Swap stays, FX clearing, and the value of real options

The week on Risk.net, August 29 - September 4, 2020

7 days montage 04092020

The unintended impact of swap stays on financial stability

In a world where swaps leverage is shrinking, bankruptcy stays could do more harm than good, says economist

The FX swaps client clearing comeback

With possible price savings and non-bank competition, chatter about the service is picking up again – but significant hurdles remain

Valuing scenarios with real option pricing

Risk managers could use Black-Scholes to help drive strategy, writes René Doff

COMMENTARY: Room to breathe

Risk.net looked at the contentious issue of swap stays this week – the European Banking Authority (EBA) is pushing to create a rule allowing regulators to delay closing out derivatives deals when one counterparty fails, on the grounds that this would make resolution easier.

The rule already exists for trades entirely within the European Union. But the EBA wants it to be inserted into all European swap deals, even those with a non-EU party on one side. There are a couple of immediate issues with this and one rather less immediate, but more fundamental.

The first issue is that the rule will be wrapped up in the revised version of the Bank Recovery and Resolution Directive. But four jurisdictions – the big four, in financial market terms, of France, Germany, Italy and the UK – have already gone ahead and put in this requirement at a national level several years ago, based on the original directive, BRRD I. Banks had to repaper thousands of contracts in those countries; they’re not keen on the idea of doing it again to meet a slightly different set of EU-wide requirements based on BRRD II.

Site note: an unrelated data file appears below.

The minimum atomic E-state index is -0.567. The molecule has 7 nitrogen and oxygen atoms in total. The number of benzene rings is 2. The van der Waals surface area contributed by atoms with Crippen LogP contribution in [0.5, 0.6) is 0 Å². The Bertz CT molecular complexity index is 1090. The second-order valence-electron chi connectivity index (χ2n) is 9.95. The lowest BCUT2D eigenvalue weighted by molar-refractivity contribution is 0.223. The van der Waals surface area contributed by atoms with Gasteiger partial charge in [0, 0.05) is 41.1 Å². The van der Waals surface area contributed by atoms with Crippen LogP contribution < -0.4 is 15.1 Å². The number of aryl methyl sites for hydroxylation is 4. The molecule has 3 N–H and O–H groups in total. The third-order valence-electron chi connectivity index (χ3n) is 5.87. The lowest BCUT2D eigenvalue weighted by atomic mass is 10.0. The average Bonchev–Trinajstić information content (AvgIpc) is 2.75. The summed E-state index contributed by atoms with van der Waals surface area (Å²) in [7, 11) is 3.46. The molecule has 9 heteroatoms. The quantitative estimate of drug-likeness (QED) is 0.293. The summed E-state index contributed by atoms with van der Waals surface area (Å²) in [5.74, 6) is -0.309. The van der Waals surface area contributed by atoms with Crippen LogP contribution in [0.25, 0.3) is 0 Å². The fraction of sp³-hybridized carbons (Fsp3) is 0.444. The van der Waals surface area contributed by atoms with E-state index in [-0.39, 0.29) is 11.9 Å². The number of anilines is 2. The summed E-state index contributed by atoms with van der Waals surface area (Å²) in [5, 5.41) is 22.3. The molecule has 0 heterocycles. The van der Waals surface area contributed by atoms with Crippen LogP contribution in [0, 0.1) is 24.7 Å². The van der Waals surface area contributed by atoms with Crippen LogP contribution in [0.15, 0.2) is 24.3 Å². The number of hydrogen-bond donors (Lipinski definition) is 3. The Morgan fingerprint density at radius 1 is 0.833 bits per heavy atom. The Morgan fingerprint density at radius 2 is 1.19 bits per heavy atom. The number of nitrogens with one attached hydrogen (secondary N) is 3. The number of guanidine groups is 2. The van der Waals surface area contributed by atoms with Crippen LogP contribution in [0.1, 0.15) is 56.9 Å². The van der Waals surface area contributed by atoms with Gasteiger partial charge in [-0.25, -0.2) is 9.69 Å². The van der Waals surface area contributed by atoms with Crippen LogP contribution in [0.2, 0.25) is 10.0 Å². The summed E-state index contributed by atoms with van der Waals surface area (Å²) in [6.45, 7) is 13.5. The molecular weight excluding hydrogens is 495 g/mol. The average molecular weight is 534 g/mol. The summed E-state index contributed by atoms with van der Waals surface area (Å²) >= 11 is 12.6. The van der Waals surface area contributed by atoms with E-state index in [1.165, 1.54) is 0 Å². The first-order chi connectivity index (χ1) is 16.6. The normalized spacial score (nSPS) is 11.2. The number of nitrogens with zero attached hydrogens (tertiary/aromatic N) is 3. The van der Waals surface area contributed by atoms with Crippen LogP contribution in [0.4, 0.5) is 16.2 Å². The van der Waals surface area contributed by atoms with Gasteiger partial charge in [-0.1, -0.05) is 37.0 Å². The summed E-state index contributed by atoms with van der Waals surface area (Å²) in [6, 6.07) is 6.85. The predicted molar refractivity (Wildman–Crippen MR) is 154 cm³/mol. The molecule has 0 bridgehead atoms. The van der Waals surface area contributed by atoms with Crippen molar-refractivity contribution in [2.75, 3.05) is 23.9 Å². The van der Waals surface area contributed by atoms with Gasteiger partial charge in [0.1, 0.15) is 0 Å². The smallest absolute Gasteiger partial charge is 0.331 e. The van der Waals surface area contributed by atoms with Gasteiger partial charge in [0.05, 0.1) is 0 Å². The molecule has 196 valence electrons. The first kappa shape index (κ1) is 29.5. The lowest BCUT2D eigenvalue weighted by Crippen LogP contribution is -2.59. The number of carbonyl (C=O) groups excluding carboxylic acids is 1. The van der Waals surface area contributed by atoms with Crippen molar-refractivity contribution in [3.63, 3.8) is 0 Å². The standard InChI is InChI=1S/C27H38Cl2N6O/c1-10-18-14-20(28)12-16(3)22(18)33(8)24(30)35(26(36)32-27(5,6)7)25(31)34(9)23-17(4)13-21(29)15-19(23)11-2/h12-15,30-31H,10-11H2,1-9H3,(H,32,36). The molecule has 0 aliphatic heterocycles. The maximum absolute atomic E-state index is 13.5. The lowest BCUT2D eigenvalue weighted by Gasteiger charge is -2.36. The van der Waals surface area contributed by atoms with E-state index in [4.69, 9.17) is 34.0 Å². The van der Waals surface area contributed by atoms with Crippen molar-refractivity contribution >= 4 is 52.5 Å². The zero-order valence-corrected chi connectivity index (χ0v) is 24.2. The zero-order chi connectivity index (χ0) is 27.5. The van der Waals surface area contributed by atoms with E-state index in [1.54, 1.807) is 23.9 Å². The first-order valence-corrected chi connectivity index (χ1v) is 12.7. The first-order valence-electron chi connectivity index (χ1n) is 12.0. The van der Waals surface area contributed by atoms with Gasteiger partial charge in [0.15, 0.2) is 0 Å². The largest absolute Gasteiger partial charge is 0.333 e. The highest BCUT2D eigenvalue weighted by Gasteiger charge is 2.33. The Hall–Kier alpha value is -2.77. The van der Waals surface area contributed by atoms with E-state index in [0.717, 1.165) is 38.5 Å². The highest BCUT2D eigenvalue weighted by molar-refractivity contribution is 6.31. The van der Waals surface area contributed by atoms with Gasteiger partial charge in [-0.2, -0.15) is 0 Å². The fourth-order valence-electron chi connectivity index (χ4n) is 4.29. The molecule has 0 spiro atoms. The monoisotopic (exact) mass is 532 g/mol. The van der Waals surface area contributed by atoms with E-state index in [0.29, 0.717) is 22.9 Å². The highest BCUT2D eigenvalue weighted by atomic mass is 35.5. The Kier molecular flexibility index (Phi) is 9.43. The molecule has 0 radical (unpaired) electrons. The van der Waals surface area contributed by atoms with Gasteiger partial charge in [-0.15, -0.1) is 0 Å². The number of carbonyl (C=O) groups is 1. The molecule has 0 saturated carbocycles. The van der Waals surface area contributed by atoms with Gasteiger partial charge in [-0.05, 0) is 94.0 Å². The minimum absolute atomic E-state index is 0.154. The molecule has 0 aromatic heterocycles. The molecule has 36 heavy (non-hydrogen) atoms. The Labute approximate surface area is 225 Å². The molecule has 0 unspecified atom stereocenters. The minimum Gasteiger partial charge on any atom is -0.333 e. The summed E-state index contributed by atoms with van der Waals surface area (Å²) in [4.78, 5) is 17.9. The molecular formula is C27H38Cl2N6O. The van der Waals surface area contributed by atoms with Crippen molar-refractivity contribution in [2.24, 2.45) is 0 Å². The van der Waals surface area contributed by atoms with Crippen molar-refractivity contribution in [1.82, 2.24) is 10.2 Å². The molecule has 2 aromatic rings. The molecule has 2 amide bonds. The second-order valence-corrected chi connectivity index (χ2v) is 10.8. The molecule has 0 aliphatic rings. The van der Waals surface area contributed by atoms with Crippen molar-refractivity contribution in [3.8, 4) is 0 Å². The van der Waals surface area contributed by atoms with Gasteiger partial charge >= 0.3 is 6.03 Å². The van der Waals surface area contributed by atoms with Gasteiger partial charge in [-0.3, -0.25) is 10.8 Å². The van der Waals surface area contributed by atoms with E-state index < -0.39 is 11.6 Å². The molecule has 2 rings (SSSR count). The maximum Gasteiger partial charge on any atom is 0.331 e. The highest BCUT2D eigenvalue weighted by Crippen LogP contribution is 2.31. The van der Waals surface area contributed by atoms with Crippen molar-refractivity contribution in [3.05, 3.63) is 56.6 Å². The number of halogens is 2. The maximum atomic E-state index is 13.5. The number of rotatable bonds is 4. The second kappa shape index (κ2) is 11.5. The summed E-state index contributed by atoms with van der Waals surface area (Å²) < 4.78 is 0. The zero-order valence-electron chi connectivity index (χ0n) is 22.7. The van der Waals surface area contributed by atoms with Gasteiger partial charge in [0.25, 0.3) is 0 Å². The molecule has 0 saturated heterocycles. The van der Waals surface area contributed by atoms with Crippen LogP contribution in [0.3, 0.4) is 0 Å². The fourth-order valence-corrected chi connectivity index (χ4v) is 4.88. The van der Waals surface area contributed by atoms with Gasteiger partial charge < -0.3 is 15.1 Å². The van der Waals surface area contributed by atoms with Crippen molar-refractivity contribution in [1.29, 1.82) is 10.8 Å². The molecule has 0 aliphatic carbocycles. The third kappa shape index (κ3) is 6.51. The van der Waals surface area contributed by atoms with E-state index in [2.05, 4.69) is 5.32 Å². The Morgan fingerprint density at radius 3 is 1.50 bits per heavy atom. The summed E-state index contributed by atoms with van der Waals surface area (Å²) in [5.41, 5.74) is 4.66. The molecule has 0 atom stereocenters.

To complicate matters further, the UK has since left the EU and is now hovering in a sort of semi-detached state, with the final relationship between the two former partners unclear.

And there’s another question that needs answering. US economist Samim Ghamami argues this week: are swap stays actually a good idea? Maybe not, new research suggests – or, put another way, “good idea for whom?”

They certainly make the resolution authorities’ jobs easier by giving them more control over the failing bank’s cash outflows, and are therefore a good idea for those relying on an orderly resolution.

They’re not great for the failing bank’s derivatives counterparties. In fact, full termination might be better as long as banks are not highly leveraged in derivatives because it will mean less risk of contagion, with the sudden lack of cashflow pushing counterparties over the edge as well. The bigger the failing bank, the bigger each of those interest groups will be – and it’s really at the tail end of the curve, with a major derivatives counterparty failing, that problems arise.

If that does happen, it is probably a result of systemic rather than idiosyncratic factors – meaning the counterparties will be struggling as well, even before the first failure is announced.

It looks, in short, as though swap stays may be a good idea only in situations where having them doesn’t really matter in the big picture. No doubt they’ll make resolving the failure of a small counterparty easier. But in that scenario, how bad can things really get? Meanwhile, their impact on a major resolution is far more difficult to quantify.


Up to 50% of Shell’s FX spot volume is executed via algorithm, totalling hundreds of billions of dollars a year



“We have a system [in debt issuance] that functions with an enormous amount of manual input and constant reconciliation. Interconnectivity between stakeholders is driven by phone calls, emails, emails with attachments, PDFs, Word documents, Excel spreadsheets – very old tech” – Charlie Berman, Agora

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